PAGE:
Hey, guys! If you’ve ever spray painted anything this post is for you. Today I’m going to show you how to make a DIY spray booth turntable, or some might call it a spray finishing lazy susan. It’s a very simple and easy to make project, but makes a world of difference when spraying finish (paint, clear coat, polyurethane, etc.) on your projects. And all you need is $5 in hardware and some scrap plywood.
You set your project on the turntable and you can spin it freely 360 degrees. Instead of moving all around your project trying to get in all the nooks, you simply stand in one spot and rotate the lazy susan base. The cool thing is this idea can be scaled to whatever size you need and it’ll make spraying your projects a breeze.
For this post I partnered up with HomeRight to use their Spray Shelters in conjunction with my spray booth turntable. I’ll show you how I used them after I walk through the assembly of the lazy susan and how convenient they are. And funny enough, my friend Katie from Addicted2DIY had the exact same idea as I did. She’s sharing her version as part of her DIY Outdoor Chalkboard build. You can go check out Katie’s version for another approach to this project.
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I told you this is a super simple project and I won’t disappoint. The whole thing is made from one 24″x24″ 3/4″ plywood project panel. It’s a great use for leftover scrap or you can buy one at the big box for very cheap. My lazy susan is 16″ square, but you can use this some method for almost any size.
Assembling the Spray Booth Turntable Base
From the 24″ project panel cut a 16″ x 16″ square. One of the offcuts will be a strip 16″ long and just under 8″ wide, this will be your main base piece. The other offcut should be 24″ long and just under 8″. Cut 2 pieces off the strip at 4″ x ~8″ each. You’ll be left with these pieces.
Use a pocket hole jig to drill 2 pocket holes in one long side of each of the 4″ x 8″ pieces.
Center and attach the pieces to the main base with 1-1/4″ pocket screws.
Round Corners and Mount Lazy Susan Hardware
To keep from bumping into any sharp edges, round the corners of the spraying platform as well as the base. I used a cup to outline the curves on the platform, cut them with a jigsaw and then sanded flush with a sander.
The hardware I’m using is 6″ lazy susan hardware. It’s only $5 so it’s not the best one in the world, but perfect for this application. To mount the hardware start by drawing lines down the center of each side of the base and platform to form plus signs. Line up the holes in the base so the lines pass under the center of each hole.
Secure the hardware to the base with 5/8″ pan head screws.
Next rotate the top portion of the hardware 45 degrees so it forms an 8 point star. Use a pencil to mark the location of the large holes onto the wood base.
Move the hardware back out of the way and use a 1/2″ drill bit to drill through the base in the locations you just marked. You’ll use these holes to mount the hardware to the top piece in a moment.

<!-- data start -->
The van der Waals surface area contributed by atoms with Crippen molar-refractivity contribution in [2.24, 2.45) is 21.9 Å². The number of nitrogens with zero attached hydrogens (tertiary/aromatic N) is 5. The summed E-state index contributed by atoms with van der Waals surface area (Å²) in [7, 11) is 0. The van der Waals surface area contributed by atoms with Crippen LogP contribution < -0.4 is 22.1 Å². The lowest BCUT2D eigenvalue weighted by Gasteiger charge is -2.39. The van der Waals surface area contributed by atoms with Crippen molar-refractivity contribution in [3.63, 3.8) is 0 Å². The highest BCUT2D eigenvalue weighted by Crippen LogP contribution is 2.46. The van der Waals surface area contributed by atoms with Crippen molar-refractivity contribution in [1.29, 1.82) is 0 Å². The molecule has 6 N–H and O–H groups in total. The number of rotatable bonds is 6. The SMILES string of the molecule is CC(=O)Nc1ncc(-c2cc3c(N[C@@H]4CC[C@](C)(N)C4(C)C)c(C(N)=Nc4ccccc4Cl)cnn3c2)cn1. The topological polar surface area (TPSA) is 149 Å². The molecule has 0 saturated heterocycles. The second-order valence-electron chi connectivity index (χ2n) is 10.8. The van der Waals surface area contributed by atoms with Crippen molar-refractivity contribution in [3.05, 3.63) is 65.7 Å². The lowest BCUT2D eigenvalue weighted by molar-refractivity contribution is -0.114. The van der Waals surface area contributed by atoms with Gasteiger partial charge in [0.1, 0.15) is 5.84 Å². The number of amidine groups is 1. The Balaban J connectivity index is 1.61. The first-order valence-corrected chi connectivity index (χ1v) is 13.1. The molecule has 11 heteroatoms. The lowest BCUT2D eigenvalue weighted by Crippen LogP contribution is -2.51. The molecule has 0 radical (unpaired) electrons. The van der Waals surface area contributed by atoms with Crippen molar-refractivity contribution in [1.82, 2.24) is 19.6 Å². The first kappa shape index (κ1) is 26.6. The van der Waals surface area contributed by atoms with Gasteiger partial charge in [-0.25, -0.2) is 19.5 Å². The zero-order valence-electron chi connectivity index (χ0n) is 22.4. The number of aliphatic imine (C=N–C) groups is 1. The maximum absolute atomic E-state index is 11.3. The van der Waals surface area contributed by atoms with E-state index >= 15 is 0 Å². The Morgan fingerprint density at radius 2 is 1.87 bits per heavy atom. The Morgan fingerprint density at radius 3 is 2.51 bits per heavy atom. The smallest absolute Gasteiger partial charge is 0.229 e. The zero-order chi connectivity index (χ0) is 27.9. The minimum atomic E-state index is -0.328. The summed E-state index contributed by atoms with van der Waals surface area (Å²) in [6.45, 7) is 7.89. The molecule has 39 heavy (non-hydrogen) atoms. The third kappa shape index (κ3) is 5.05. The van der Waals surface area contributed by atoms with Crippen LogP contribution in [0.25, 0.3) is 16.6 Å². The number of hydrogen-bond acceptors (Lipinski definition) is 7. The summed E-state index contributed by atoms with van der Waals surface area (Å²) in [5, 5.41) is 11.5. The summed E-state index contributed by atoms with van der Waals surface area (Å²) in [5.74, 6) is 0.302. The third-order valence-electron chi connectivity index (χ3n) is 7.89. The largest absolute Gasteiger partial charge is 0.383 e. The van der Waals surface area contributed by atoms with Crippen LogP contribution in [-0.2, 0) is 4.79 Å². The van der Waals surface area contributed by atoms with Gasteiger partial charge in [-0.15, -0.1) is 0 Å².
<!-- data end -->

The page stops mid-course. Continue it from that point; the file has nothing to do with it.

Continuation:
Pick up the base and rotate the lazy susan hardware so you can see the mounting holes on the top portion through the access holes you just drilled. Put the base upside down on the top and line the up the mounting holes so they overlap the pencil lines you just drew like before.
Use 5/8″ pan head screws to secure the base to the top through the mounting holes.
And that’s it! Like I said, very simple.
Spraying Small Items with the Turntable
The awesome thing about the DIY spray booth turntable is that you can use it for small and large applications. I specifically made this size to work with the new small spray shelter from HomeRight. It’s a collapsible spray booth you can setup in seconds and it keeps overspray from blowing around your shop. Here is what it looks like right out of the bag.
When you take the strap off it instantly pops up and give you a spray booth right in your shop that you can put on a flat surface. It worked great on this small worktop I have on my sawhorses.
I put the lazy susan inside the spray shelter and used some of these painter’s pyramids to raise the workpiece off the surface. This lets me spray on all sides except the bottom without having to touch the piece.
Just rotate the spray booth turntable as you spray and when you’re done you can let it dry in the spray shelter which also helps shield it from dust.
Spraying Large Projects with the Turntable
The small spray shelter will hold a decent size item, but if you need to do something larger like a cabinet or larger table you can use the turntable for that as well. HomeRight also sent me their large spray shelter that I use outside. It does take a little bit to setup. It took me about 15 minutes the first time but only about 10 minutes the second time.
Once it’s setup you can actually stand inside the spray shelter while you are spraying. If you need use the spray booth turntable with larger pieces you can build a bigger turntable or just put a large scrap board on top of the unit held in place with double sided tape.
It worked great when I sprayed these rustic wheelbarrow parts and I was able to make short work of the job.
And I think one of the coolest features about the spray shelter is the mesh screen on the front. After you spray a coat you can pull down the mesh screen and the combination of the tent and the mesh will keep out all the leaves and bugs while you finish is drying. This is a really awesome feature and the main reason I use the tent.
Alright, that’s it for this post! Now you know how to build your own DIY spray booth turntable and I hope this will help you finish projects faster. For other great shop builds go over to my Shop Projects page.
HomeRight provided me with product and/or monetary compensation as a sponsor of this build. All opinions are my own and are not filtered by the sponsor.